Kaja Jurczynska, Population Action International
222 Million vs. 233 Million: Measuring Global Unmet Need for ContraceptionMarch 21, 2013 By Wilson Center Staff
Last week, a new study out of The Lancet projected that in 2015, 233 million married or in-union women worldwide will have an unmet need for modern family planning.
The bad news: that’s 12 million more women globally since 2010 who want to prevent pregnancy but lack contraception. In fact, without accelerated access to modern methods, the number of women with unmet need in the poorest countries may grow further.
Unmet need itself is nothing new – in 2012, the Guttmacher Institute’s Adding It Up found that 222 million married and unmarried sexually active women in the developing world had an unmet need for modern contraception. Why the difference?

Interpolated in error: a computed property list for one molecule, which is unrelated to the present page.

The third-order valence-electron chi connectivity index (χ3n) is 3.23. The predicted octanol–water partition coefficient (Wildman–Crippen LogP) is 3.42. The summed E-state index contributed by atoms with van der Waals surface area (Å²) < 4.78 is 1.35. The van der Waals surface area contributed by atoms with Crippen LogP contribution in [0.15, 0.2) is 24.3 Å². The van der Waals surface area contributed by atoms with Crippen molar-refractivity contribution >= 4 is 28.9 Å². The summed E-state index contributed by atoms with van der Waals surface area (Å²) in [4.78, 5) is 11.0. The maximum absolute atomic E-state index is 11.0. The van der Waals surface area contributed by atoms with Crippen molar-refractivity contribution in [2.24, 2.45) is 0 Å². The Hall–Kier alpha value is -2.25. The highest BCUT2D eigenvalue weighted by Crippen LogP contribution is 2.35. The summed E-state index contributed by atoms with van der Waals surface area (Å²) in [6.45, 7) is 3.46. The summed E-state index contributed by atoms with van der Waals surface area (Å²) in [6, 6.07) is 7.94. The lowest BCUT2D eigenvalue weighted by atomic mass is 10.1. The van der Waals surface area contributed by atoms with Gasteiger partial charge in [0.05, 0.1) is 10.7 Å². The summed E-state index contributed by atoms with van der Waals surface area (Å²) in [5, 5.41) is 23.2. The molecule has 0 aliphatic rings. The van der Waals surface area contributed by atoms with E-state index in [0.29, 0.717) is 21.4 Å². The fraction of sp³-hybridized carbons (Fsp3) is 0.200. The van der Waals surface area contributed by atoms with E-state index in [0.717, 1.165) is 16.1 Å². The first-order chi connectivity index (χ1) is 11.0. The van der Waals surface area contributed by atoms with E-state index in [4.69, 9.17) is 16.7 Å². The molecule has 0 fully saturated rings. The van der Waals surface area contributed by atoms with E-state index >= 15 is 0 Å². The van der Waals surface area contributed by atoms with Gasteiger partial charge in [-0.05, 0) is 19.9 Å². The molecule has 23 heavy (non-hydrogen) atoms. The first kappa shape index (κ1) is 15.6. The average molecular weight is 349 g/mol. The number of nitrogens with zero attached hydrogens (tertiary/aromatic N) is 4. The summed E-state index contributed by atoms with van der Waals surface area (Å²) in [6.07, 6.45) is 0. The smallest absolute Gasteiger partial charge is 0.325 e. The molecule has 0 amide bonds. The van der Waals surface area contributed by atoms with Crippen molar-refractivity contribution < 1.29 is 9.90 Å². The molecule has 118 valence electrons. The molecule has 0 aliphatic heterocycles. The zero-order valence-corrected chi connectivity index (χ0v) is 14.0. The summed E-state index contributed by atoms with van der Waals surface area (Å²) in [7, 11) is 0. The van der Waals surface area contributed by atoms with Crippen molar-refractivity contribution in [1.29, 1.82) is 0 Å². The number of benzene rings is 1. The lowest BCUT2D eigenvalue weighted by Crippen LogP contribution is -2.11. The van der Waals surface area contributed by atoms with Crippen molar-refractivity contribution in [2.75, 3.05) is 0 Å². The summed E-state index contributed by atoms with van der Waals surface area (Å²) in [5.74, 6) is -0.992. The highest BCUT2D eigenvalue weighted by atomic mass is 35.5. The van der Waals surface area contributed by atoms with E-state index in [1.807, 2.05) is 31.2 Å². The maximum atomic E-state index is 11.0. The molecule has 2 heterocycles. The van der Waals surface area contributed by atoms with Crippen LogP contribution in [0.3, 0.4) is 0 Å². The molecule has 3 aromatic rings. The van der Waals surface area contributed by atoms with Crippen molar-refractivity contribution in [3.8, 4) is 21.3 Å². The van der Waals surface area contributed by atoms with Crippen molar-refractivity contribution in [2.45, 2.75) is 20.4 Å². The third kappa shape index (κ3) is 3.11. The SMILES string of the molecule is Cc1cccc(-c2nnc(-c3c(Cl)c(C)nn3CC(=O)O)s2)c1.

- Different time periods: The Lancet draws on existing surveys for model-based estimates and short-term projections for the entire period 1990-2015, while Adding It Up drew on recent survey data to project contraceptive use and unmet need to 2012;
- Different women: The Lancet figures – captured in more detail in the United Nations Population Division’s World Contraceptive Use 2012 update – currently only pertain to married or in-union women whereas Adding It Up captures the needs of both married and unmarried sexually active women; and
- Different areas: Adding It Up pertains to women in the developing world while The Lancet publication highlights the needs of women globally.
Sources: Guttmacher Institute, The Lancet, UN Population Division.
Chart Credit: The Lancet.
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